Israeli artillery also targeted the outskirts of the Kfarchouba village and the Zebdine outpost, with rockets being fired every 15 minutes.
Israeli army spokesman Avichay Adraee said that fighter jets hit a series of Hezbollah targets inside Lebanon, including the party’s operational headquarters.
Syria strikes kill 6 civilians in rebel bastion: monitor
“Regime forces directly targeted residential areas of the city of Idlib,” said the Syrian Observatory for Human Rights
Government forces fired “more than 35 missiles” during the bombardment
Updated 45 min 5 sec ago
BEIRUT: Six civilians were killed and 25 others wounded on Saturday in Syrian army bombardment of the country’s last major rebel bastion, a war monitor said.
“Regime forces directly targeted residential areas of the city of Idlib,” said the Syrian Observatory for Human Rights, adding that industrial areas were also hit, as well as “residential areas in the town of Sarmin” nearby.
Six civilians, “including two children and a woman,” were killed in Idlib and Sarmin, while 25 others were wounded in the strikes in various areas of Idlib province, added the Britain-based Observatory.
Government forces fired “more than 35 missiles” during the bombardment, it added.
Hayat Tahrir Al-Sham (HTS), led by Al-Qaeda’s former Syria branch, controls swathes of Idlib province and parts of the neighboring Aleppo, Hama and Latakia provinces.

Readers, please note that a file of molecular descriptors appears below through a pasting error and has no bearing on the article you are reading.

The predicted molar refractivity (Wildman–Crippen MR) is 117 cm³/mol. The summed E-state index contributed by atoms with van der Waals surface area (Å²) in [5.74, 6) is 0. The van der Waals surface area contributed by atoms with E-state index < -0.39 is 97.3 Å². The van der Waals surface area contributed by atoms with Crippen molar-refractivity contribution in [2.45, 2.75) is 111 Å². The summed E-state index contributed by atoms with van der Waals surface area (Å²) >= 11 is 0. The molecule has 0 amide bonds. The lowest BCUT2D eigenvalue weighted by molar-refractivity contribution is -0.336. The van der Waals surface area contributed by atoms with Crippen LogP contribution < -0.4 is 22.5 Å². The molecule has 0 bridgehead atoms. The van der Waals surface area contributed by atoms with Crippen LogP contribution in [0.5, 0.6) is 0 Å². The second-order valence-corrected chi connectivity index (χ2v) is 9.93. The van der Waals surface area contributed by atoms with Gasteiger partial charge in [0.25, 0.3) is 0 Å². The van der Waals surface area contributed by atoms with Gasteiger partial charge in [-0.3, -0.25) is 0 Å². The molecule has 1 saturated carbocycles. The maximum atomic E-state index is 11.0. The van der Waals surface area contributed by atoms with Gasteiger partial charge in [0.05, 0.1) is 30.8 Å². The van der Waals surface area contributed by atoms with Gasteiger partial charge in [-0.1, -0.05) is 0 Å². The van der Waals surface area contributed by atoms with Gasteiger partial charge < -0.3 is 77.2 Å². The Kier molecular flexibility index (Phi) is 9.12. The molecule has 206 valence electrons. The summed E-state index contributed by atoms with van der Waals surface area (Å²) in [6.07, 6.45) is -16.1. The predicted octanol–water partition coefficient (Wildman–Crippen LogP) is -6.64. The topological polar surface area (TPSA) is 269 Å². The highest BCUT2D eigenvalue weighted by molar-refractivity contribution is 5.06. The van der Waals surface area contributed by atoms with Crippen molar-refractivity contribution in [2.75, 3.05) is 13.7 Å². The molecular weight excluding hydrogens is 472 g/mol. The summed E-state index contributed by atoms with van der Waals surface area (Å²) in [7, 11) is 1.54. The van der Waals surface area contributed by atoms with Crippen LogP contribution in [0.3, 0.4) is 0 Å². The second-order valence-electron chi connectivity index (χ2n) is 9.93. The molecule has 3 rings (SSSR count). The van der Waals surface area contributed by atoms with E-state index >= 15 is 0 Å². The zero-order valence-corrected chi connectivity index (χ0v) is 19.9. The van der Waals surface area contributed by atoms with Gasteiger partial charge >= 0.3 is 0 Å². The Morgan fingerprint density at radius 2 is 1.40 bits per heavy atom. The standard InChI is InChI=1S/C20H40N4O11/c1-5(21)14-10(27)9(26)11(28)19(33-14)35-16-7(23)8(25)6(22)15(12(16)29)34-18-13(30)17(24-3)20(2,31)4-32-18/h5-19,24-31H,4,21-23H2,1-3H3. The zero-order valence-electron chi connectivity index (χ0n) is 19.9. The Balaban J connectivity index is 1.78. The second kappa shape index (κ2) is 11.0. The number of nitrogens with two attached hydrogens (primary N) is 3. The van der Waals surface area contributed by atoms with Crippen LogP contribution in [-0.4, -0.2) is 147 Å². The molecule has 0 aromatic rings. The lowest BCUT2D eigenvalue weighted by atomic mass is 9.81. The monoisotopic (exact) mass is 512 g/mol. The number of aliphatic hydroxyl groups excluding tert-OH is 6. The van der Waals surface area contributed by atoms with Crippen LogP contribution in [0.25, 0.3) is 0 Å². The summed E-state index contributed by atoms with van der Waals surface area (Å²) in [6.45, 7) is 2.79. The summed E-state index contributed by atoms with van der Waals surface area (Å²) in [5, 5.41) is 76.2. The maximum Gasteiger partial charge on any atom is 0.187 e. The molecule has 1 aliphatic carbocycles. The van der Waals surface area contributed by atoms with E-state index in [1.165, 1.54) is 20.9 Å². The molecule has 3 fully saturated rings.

HTS is considered a terrorist group by Damascus, as well as by the United States and the European Union.
Parts of the rebel bastion have seen fierce fighting in recent days, according to the Observatory.
On Friday, it said 11 pro-government forces and five HTS fighters had been killed after the jihadists launched an attack in neighboring Aleppo province a day earlier.
Late last month, Syrian government bombardment killed nine civilians including six children as they harvested olives in Idlib province, reported the Observatory, which relies on a network of sources inside Syria.
Civil war erupted in Syria after President Bashar Assad crushed peaceful anti-government protests in 2011.
The conflict has killed more than half a million people and displaced millions after spiralling into a devastating war involving foreign armies, militias and jihadists.
A cease-fire brokered by Russia and Turkiye was declared in Idlib after a government offensive in March 2020, but it has been repeatedly violated.
Israel-Hamas war in Gaza takes heavy toll on Palestinian cultural heritage
Libraries, archives, parks and museums damaged or destroyed by weeks of Israeli bombardment of occupied enclave
Gaza Municipal Library and Rashad Al-Shawa Cultural Center among many landmarks wrecked by two-month-old conflict
Updated 19 min 8 sec ago
Rebecca Anne Proctor
RIYADH: Since the Oct. 7 attack by Hamas, Israel’s war with the militant Palestinian group has wreaked unprecedented havoc on the Gaza Strip, demolishing entire neighborhoods and displacing more than a million people.
While the tragic loss of life is understandably being deplored in the strongest terms, people are not the only casualties. Cultural treasures — including libraries, art galleries and historical artifacts — are also being destroyed, meaning institutions that have offered Gaza’s civilian population respite from the trauma of occupation are being lost to the world.
And while many regional conflicts, from Mosul to Raqqa, have been followed by creative spaces and cultural institutions being rebuilt, while the conflict in Gaza continues, most cultural practitioners there are simply trying to survive.